Dear Friend,


Welcome to my latest e-newsletter! In addition to the usual information on state news, things to do and other community information. This week’s issue overview looks at a brief history of women’s suffrage in Michigan.



Legislative Update


This week, I introduced a resolution to recognize 2018 the 100th anniversary of women’s suffrage in the state of Michigan. Michigan women played an instrumental role in achieving women’s suffrage both in Michigan and across the country. In 1918 Michigan’s voters approved a state constitutional amendment by nearly 55 percent of the vote, extending suffrage to Michigan women. A video of me speaking to this resolution on the House floor can be found at the following link:*


I recently co-sponsored HB 5440, which would prohibit certain entities from banning the display of a flag of the United States or a state flag of Michigan on private property. The proposed legislation would state that a homeowners or neighborhood association cannot adopt any kind of regulation that prohibits the display of either flag.


I also co-sponsored HB 5483, part of the Teachers for Michigan education plan — a 21st-century overhaul of the state’s K-12 schools — designed to prepare the best, attract the brightest and retain the finest Michigan educators. The 22-bill legislative package would be the first comprehensive investment in Michigan’s educators in more than a decade that seeks to foster, cultivate and keep teaching talent in the Great Lakes State. Under the Teachers for Michigan bill package, future teachers would be prepared with real classroom experience through several supportive measures. Also included in the package are several incentives to attract teachers who consider serving in economically disadvantaged schools.



Early Enrollment for Flint Registry Now Open


Residents of Flint who were exposed to lead-contaminated water from the city’s water system can now pre-enroll for the Flint Registry, an effort to connect residents to programs and other resources that serve to minimize the effects of lead on their health, while promoting wellness and recovery. During the pre-enrollment process, those interested in being part of the effort can submit their name and contact information and receive updates on when the formal enrollment begins, which is projected to be this fall.


The registry is part of the Centers for Disease Control’s ongoing efforts across the country to reduce and prevent exposure to lead as part of its Childhood Lead Poisoning Prevention program. The registry is voluntary and will link registrants’ data on exposure, health and key childhood developmental milestones with their participation in services through a referral network. People of all ages can participate including individuals outside the area who went to school, daycare or worked in Flint during the crisis.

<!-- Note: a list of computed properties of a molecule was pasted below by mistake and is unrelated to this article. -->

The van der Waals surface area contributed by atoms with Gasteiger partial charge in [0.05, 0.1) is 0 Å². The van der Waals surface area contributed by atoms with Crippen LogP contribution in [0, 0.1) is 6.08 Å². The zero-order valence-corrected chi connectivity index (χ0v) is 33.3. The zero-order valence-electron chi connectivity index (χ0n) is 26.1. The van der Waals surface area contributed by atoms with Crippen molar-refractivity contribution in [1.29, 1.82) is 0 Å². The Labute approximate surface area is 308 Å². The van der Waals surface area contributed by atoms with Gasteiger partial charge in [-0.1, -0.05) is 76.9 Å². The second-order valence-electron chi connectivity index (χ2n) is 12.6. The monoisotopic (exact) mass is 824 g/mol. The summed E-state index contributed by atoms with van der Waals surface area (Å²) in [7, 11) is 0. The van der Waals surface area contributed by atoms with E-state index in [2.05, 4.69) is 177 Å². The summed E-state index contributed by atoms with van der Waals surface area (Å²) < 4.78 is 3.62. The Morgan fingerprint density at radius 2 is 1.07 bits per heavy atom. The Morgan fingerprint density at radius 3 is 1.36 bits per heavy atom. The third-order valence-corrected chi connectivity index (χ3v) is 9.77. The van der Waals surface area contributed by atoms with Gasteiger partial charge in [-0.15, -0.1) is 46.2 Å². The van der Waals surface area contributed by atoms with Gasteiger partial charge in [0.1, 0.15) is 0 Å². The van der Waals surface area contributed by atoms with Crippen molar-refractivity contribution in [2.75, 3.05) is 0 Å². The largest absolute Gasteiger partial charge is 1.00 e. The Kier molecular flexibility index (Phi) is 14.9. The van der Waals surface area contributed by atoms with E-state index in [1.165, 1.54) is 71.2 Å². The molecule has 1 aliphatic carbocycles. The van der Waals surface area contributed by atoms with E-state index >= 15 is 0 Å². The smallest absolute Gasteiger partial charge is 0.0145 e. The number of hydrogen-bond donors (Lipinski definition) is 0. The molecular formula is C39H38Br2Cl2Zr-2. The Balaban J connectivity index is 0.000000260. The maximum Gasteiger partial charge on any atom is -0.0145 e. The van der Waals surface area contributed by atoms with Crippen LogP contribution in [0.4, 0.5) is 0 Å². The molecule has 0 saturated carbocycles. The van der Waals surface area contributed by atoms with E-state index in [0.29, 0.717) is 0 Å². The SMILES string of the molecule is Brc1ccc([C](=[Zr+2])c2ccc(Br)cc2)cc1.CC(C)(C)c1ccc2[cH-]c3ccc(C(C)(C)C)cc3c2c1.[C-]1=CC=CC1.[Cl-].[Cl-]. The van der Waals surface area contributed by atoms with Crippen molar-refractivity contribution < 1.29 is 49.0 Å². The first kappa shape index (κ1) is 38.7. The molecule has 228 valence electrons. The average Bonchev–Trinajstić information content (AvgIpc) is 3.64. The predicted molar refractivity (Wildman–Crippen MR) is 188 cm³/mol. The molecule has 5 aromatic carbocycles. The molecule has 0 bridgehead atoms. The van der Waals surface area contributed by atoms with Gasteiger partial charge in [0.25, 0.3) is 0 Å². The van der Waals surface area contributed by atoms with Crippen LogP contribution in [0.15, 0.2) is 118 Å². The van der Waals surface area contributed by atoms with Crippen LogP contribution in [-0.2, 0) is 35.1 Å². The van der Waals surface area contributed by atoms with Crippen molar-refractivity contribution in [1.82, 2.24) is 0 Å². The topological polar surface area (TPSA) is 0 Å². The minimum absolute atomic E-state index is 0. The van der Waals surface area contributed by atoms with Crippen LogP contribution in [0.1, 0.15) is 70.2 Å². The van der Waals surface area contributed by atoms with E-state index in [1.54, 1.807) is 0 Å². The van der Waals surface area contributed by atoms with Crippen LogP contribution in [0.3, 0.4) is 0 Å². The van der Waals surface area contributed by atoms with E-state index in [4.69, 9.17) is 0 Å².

For more information and to pre-register, visit



Wash Your Hands to Prevent the Spread of Norovirus


Genesee County Health Department (GCHD) reports a recent increase in norovirus. The viruses that cause gastrointestinal issues can be easily spread by food, person-to-person contact, coughing, sneezing, or contact with contaminated surfaces and objects. Individuals can reduce their risk of becoming infected through frequent hand washing using soap and warm water for a minimum of 20 seconds. Alcohol based hand sanitizers do NOT prevent the spread of norovirus. The Genesee County Health Department would like to make sure that everyone stays healthy and takes the proper precautions to protect themselves and others from illness. Norovirus, incorrectly known as “stomach flu,” is one of the most common causes of viral gastroenteritis in the United States, and it spreads quickly.


Norovirus is very contagious, can live on surfaces for a very long time, and can be easily spread from person-to-person, especially in group settings, such as gatherings, daycares/schools, restaurants, and nursing homes. Anyone showing symptoms such as vomiting and diarrhea should not go to daycare, school, or work until symptoms have subsided. Persons who work in nursing homes, take care of patients, or handle food should stay out of work for two to three days after symptoms end. Preventing contamination of food, drinks and surfaces is critical to preventing the spread of norovirus. Anyone with norovirus should not prepare or serve food until they have been symptom-free for three days. It is important to carefully wash fruits and vegetables before preparing and eating them. The spread of norovirus can be prevented by disinfecting contaminated surfaces with household chlorine bleach-based cleaners and prompt washing of contaminated articles of clothing.